| Home | | Uw Oykangand and Uw Olkola wordlist | | Pakanh wordlist | | Fauna | | Flora | | Material culture |

fine-leafed beefwood or forest wax tree, Grevillea coriacea

arral (uk -)
arral (ug -)
ngurran (yuku -)
in Uw Oykangand
in Uw Olkola
in Pakanh

Forest wax tree, Grevillea coriacea

Uw Olkola elder digging up forest wax tree roots with an axe near Middle Creek in the Alice-Mitchell Rivers National Park.

The fine-leafed beefwood or forest wax tree, Grevillea coriacea (family Proteaceae), is a characteristic tree of the open woodland and grassland of central Cape York Peninsula.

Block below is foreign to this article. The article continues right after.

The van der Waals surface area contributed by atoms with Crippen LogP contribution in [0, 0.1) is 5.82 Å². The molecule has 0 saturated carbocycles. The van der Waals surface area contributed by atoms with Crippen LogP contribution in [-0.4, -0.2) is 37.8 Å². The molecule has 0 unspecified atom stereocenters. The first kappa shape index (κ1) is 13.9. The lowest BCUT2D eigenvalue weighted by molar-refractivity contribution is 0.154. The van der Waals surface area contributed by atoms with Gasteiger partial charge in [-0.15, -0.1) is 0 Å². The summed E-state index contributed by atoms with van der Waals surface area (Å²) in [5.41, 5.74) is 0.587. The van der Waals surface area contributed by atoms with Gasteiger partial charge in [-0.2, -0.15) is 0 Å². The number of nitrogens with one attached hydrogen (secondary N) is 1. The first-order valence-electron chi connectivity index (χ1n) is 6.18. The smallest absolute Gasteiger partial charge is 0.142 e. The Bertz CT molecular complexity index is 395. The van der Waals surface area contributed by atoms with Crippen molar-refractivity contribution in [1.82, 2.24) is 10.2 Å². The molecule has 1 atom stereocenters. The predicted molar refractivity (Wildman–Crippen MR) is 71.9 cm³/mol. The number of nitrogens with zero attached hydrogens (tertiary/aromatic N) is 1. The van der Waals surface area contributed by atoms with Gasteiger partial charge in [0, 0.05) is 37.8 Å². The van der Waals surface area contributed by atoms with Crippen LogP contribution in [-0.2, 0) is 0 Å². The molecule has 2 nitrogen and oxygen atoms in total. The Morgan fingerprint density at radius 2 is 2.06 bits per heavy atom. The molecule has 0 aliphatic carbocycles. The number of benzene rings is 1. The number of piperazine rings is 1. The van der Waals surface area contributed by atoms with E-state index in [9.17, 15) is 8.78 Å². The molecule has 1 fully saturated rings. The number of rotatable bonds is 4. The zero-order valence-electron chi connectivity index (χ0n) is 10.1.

This tree is highly valued as a source of high quality "wax." Certain types of trees, including this one, have a resin on the bark of their roots which may be removed, processed, and used as a wax. By tapping around the base of a tree it is possible to tell where the good roots are. After the roots are dug up they are heated over a campfire. After being heated the resin is scraped off with a stick. The resin is continually processed until it reaches an appropriate purity and consistency for use. See the Plant usage page for more information on the uses of plant products in traditional industry.

This tree is also a "calendar plant." When the blossoms come out the lily seeds are ready to be collected.

e-mail: Philip Hamilton.